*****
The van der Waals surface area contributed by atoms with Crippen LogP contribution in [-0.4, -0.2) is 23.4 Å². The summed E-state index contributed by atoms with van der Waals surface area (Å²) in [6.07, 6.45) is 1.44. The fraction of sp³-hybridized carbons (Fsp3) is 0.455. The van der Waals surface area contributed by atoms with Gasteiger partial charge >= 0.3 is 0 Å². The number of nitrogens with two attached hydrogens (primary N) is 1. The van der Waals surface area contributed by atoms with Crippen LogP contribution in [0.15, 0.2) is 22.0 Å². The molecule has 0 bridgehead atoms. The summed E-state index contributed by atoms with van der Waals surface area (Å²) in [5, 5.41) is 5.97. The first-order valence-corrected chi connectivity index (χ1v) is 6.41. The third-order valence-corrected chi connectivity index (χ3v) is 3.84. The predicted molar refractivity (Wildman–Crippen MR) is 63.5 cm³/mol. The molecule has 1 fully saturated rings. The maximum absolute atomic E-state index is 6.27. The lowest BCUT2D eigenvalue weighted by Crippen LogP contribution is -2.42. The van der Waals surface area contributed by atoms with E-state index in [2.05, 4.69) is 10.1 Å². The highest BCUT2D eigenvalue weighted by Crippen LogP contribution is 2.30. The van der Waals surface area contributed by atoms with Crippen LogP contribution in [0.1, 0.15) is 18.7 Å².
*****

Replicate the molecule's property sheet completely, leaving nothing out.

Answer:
The van der Waals surface area contributed by atoms with Crippen LogP contribution in [-0.4, -0.2) is 23.4 Å². The summed E-state index contributed by atoms with van der Waals surface area (Å²) in [6.07, 6.45) is 1.44. The fraction of sp³-hybridized carbons (Fsp3) is 0.455. The van der Waals surface area contributed by atoms with Gasteiger partial charge >= 0.3 is 0 Å². The number of nitrogens with two attached hydrogens (primary N) is 1. The van der Waals surface area contributed by atoms with Crippen LogP contribution in [0.15, 0.2) is 22.0 Å². The molecule has 0 bridgehead atoms. The summed E-state index contributed by atoms with van der Waals surface area (Å²) in [5, 5.41) is 5.97. The first-order valence-corrected chi connectivity index (χ1v) is 6.41. The third-order valence-corrected chi connectivity index (χ3v) is 3.84. The predicted molar refractivity (Wildman–Crippen MR) is 63.5 cm³/mol. The molecule has 1 fully saturated rings. The maximum absolute atomic E-state index is 6.27. The lowest BCUT2D eigenvalue weighted by Crippen LogP contribution is -2.42. The van der Waals surface area contributed by atoms with E-state index in [2.05, 4.69) is 10.1 Å². The highest BCUT2D eigenvalue weighted by Crippen LogP contribution is 2.30. The van der Waals surface area contributed by atoms with Crippen LogP contribution in [0.1, 0.15) is 18.7 Å².